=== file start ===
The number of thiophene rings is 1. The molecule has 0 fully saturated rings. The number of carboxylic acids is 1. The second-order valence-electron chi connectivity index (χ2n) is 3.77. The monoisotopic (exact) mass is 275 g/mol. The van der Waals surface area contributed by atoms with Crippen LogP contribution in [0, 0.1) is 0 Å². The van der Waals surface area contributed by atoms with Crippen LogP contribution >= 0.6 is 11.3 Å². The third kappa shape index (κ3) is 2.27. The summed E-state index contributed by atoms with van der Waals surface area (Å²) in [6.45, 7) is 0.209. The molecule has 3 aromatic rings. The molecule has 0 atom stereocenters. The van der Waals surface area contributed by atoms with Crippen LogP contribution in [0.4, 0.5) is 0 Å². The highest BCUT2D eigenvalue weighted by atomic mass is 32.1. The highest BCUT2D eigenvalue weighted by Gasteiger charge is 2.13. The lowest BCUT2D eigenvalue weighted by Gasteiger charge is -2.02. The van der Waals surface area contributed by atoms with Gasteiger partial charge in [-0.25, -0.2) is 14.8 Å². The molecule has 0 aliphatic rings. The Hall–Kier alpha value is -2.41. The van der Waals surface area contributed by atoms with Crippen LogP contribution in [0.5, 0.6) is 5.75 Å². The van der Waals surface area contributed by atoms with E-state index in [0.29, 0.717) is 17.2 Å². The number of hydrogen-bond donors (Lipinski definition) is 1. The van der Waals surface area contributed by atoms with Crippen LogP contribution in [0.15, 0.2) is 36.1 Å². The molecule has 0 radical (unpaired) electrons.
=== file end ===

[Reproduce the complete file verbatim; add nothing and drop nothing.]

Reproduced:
The number of thiophene rings is 1. The molecule has 0 fully saturated rings. The number of carboxylic acids is 1. The second-order valence-electron chi connectivity index (χ2n) is 3.77. The monoisotopic (exact) mass is 275 g/mol. The van der Waals surface area contributed by atoms with Crippen LogP contribution in [0, 0.1) is 0 Å². The van der Waals surface area contributed by atoms with Crippen LogP contribution >= 0.6 is 11.3 Å². The third kappa shape index (κ3) is 2.27. The summed E-state index contributed by atoms with van der Waals surface area (Å²) in [6.45, 7) is 0.209. The molecule has 3 aromatic rings. The molecule has 0 atom stereocenters. The van der Waals surface area contributed by atoms with Crippen LogP contribution in [0.4, 0.5) is 0 Å². The highest BCUT2D eigenvalue weighted by atomic mass is 32.1. The highest BCUT2D eigenvalue weighted by Gasteiger charge is 2.13. The lowest BCUT2D eigenvalue weighted by Gasteiger charge is -2.02. The van der Waals surface area contributed by atoms with Gasteiger partial charge in [-0.25, -0.2) is 14.8 Å². The molecule has 0 aliphatic rings. The Hall–Kier alpha value is -2.41. The van der Waals surface area contributed by atoms with Crippen LogP contribution in [0.5, 0.6) is 5.75 Å². The van der Waals surface area contributed by atoms with E-state index in [0.29, 0.717) is 17.2 Å². The number of hydrogen-bond donors (Lipinski definition) is 1. The van der Waals surface area contributed by atoms with Crippen LogP contribution in [0.15, 0.2) is 36.1 Å². The molecule has 0 radical (unpaired) electrons.